EVERYONE who has grown up in Nottingham knows about Wollaton Hall, one of the great Elizabethan houses of England.
However the present house is not the first Wollaton Hall. There were for many years actually two halls on the Wollaton estate. How did this come about?
Francis Willoughby, who employed master builder Robert Smythson to build the present hall, had suffered a very difficult childhood.
Francis was the youngest of three siblings; he had an elder brother Thomas and sister Margaret. They were orphaned while very young.
Thomas, being the eldest, inherited the whole of the substantial Willoughby wealth and sister Margaret could also be seen as a great asset as it was likely that her marriage would include a substantial dowry.
Guardianship of these two young people could be seen to be a worthwhile investment.
Francis however was of no value; worse he could be a financial encumbrance because as the youngest he would inherit nothing and therefore, to help make his way in the world, it would be expected that his guardian provide an education at his own expense.
Whilst Francis's sister and brother took their place in Elizabethan Society, Francis was somewhat sidelined and ignored.
But everything was to change. Thomas dismounted his horse after a day's hunting and died of "exhaustion of heat". Inheritance then passed over Margaret to the younger male heir Francis.
So, after losing his parents, being separated from his brother and sister, Francis now became the controller of the Willoughby wealth, with which he intended to make his mark.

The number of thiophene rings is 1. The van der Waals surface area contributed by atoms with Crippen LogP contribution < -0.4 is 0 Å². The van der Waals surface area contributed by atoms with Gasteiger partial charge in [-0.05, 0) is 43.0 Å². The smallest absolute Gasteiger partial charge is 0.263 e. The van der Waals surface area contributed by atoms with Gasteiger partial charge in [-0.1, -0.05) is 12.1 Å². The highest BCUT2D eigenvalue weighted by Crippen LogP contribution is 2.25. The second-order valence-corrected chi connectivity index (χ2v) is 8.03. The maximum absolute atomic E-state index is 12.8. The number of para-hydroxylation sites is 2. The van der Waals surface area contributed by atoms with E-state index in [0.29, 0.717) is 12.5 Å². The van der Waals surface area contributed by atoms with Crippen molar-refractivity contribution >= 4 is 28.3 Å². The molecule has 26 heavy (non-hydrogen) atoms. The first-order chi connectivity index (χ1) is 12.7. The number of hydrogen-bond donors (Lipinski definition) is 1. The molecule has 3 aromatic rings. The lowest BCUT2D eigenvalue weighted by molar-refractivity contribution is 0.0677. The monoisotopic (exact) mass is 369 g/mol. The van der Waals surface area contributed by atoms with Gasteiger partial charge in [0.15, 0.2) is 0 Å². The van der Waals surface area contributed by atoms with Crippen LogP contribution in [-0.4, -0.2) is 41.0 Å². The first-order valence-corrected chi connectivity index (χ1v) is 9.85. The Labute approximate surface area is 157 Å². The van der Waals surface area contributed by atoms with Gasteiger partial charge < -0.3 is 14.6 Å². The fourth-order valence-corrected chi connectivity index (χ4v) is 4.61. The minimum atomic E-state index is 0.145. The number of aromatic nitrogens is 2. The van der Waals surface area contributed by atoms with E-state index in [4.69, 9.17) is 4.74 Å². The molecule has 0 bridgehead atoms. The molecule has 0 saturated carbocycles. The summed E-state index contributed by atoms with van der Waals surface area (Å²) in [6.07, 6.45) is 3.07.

It was a time when all English nobility vied to impress Queen Elizabeth. She was like no other monarch before or after.
She exuded not only power but also manners, culture, and intellect.
Francis knew his status could be substantially improved by inviting Queen Elizabeth to Wollaton, or if not inviting her, at least to have a house capable of holding Elizabeth's court should she travel to this part of her realm.
The original Wollaton Hall was at that time in the village; though nothing really remains of the old house. It is thought that its location was next to the village church, somewhere behind the Admiral Rodney pub.
Francis realised that his present house would not be suitable for the court of Queen Elizabeth, something on a grander scale was required.
Not only did Francis wish to impress the Queen but he also intended to show everyone that he was now a man of considerable education, wealth and substance.
If he were to build a great house there would be little point in tucking it away in the village, it needed to be appreciated by all who visited this part of England.
Near Wollaton Village a gentle slope led to the top of a hill, providing a vantage point over the whole area.
Also from this point, the town of Nottingham could clearly be seen. Upon this hill the house would be built.
Francis, with the builder Smythson, set to work in 1580. The magnificent house took eight years to build, being completed in 1588.
Francis and Smythson created a symmetrical house which could be viewed to advantage from all directions. Many styles of architecture were festooned onto the exterior of the house.
The Ancaster Stone from Lincolnshire with which the house is faced proved a perfect medium for the fine detailing required.
While the house was grand and imposing it was not particularly comfortable for daily life. Also the practicalities of running a great estate required a more pragmatic basic house and buildings.
So it was that for many years the two halls remained, the noble and grand house on the hill, largely empty and unoccupied, and the group of buildings that formed the hall in the village which dealt with the running of the Wollaton Estate. While the old hall has long disappeared, the Dovecote still remains and is now a museum in the village.